The concept of probationary citizenship has been developed as part of a major overhaul of UK immigration rules.
Originally foreign nationals were entitled to apply for UK citizenship based almost exclusively on the amount of time they had spent as lawful residents of the UK. Later a new obstacle to citizenship was introduced in the shape of English language and life in the UK tests, which applicants had to pass before applying for citizenship.
Citizenship ceremonies were also introduced so that new citizens felt that becoming a UK citizen was a significant landmark and not just an administrative procedure.
The Borders, Citizenship and Immigration Bill
The proposed changes to the way in which foreign nationals may become British citizens are encompassed in the Borders, Citizenship and Immigration Bill. Once approved by parliament this would form the basis of a new Act and will both consolidate and add to the current immigration rules.
The government believes that, for too long, becoming a British citizen has been viewed as an entitlement based on a period of continuous residence in the UK. The new law emphasises that citizenship should be viewed as something to be earned. Applicants should have to prove that they have become immersed into British life, and that they make a contribution to life in the UK, before they are able to become citizens.
Whereas previously a period of continuous residence led almost inevitably to an entitlement to apply for citizenship, it is now felt that satisfying the five-year residence requirement should simply be the beginning of the path to citizenship. However, the new rules are not just a way of reducing the numbers of new UK citizens. In fact, one of the intentions of the legislation is to encourage long term residents to apply for citizenship once they have satisfied all the requirements and to feel proud about becoming British citizens.
Three Steps to UK Citizenship
Under the traditional immigration rules the path to UK citizenship usually started with being granted temporary leave to remain, followed by indefinite leave to remain after a continuous period of residence. Once the necessary residence, and other, requirements had been fulfilled an application could then be made for citizenship.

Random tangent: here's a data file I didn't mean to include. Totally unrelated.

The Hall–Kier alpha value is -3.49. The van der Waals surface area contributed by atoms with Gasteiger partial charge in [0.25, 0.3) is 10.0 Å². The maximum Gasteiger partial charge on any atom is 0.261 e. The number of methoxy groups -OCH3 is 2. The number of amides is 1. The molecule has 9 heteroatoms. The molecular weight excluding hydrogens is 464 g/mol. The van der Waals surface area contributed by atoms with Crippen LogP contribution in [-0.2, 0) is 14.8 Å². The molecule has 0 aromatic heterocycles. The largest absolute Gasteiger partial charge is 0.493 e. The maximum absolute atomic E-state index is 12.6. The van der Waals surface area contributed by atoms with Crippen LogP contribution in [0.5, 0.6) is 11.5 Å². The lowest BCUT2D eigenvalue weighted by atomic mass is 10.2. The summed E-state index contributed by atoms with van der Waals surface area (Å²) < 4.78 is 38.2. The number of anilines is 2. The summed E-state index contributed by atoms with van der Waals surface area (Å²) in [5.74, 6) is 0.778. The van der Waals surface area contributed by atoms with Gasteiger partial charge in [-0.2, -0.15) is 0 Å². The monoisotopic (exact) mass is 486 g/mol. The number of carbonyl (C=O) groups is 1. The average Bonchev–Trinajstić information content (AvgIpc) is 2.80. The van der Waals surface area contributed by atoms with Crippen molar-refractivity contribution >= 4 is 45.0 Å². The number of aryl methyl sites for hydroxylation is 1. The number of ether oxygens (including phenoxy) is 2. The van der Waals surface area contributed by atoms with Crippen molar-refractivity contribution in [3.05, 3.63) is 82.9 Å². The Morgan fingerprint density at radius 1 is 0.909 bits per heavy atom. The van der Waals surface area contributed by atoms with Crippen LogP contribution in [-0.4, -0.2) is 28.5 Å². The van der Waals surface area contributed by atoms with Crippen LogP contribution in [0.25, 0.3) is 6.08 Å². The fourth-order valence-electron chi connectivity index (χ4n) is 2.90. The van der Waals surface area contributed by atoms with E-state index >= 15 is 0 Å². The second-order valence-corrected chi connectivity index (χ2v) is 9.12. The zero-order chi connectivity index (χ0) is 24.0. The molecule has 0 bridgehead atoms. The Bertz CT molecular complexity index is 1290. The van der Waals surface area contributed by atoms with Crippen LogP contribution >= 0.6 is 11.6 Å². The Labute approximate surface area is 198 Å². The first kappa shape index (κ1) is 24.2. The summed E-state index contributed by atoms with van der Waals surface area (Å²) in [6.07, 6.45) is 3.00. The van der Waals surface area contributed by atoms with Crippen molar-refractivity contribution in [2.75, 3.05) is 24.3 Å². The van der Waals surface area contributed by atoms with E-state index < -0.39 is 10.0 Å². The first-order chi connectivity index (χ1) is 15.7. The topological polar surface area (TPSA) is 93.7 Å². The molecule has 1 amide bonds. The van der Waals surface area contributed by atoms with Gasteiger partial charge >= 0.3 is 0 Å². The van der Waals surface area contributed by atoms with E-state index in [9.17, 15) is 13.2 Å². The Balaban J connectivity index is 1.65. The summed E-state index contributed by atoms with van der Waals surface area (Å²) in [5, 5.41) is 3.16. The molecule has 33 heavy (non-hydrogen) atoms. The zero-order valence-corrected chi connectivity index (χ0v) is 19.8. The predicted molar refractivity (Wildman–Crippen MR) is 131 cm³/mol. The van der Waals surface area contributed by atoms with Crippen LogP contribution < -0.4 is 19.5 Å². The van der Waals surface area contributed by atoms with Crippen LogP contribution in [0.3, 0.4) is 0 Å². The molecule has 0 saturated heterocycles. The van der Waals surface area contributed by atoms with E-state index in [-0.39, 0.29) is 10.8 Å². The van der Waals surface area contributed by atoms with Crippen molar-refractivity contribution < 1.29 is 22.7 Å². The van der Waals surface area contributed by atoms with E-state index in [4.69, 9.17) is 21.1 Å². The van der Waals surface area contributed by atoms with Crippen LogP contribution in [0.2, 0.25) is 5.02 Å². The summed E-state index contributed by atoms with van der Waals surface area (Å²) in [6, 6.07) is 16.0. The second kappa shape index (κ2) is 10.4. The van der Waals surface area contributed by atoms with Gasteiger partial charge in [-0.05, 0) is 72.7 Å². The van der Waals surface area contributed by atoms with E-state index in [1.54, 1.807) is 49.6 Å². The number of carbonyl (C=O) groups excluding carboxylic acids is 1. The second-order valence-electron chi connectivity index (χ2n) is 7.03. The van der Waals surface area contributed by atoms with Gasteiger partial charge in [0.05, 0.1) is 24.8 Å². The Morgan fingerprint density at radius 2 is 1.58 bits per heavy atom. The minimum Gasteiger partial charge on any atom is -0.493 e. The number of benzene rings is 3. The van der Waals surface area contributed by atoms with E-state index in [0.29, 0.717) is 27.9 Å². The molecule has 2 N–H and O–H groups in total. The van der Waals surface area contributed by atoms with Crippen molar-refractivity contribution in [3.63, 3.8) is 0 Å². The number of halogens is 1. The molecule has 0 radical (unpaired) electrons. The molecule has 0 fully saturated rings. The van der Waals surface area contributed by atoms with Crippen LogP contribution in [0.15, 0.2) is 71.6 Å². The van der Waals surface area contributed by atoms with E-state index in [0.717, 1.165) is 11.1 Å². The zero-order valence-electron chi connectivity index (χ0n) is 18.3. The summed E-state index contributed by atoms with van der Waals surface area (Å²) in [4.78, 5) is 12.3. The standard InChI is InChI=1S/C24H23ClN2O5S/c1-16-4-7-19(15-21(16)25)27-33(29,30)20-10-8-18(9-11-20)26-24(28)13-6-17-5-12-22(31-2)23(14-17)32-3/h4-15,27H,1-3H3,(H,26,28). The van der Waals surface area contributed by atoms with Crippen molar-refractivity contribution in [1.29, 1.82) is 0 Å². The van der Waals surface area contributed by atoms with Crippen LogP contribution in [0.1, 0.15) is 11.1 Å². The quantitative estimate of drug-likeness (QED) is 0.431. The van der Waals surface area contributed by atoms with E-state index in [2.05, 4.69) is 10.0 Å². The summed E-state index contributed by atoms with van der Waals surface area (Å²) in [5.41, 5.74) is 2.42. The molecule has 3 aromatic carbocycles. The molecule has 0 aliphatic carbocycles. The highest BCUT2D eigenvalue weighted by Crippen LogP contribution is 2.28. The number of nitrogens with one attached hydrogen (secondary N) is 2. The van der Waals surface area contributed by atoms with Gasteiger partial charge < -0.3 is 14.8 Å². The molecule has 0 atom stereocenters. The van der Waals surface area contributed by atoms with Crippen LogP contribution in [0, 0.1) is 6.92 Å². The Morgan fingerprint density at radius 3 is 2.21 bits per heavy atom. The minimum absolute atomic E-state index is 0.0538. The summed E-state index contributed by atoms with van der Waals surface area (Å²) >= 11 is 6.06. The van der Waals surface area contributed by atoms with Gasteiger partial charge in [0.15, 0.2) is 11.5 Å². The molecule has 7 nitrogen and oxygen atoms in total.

The new rules consist of the following steps on the road to citizenship:
Temporary residence – the initial stage for all new immigrants, which lasts five years;
Probationary citizenship – how long this lasts will depend on the applicant’s behaviour and activities;
Full citizenship or permanent residence.
Those who do not apply for citizenship or who fail to satisfy the test for probationary or full citizenship may ultimately lose their entitlement to remain in the UK.
Probationary Citizenship – What it Involves
Under the new rules all applicants for UK citizenship will have to spend at least 12 months as probationary citizens before they may be awarded full citizenship. Under the proposed legislation probationary citizens would not be entitled to claim any government benefits during that time.
Applicants will have to prove that they have become fully integrated into British society and may be able to reduce the length of their probationary citizenship if they carry out voluntary work or otherwise contribute to the community. Probationary citizens are likely to have to provide references in support of their application for full citizenship. Applicants for citizenship will also have to prove, not only that they have acquired some English language skills, but that they are improving on the skills already acquired.
How Long Will Probationary Citizenship Last?
Whilst it will last for at least 12 months, the length of the probationary citizenship will, to some extent, depend on each individual applicant.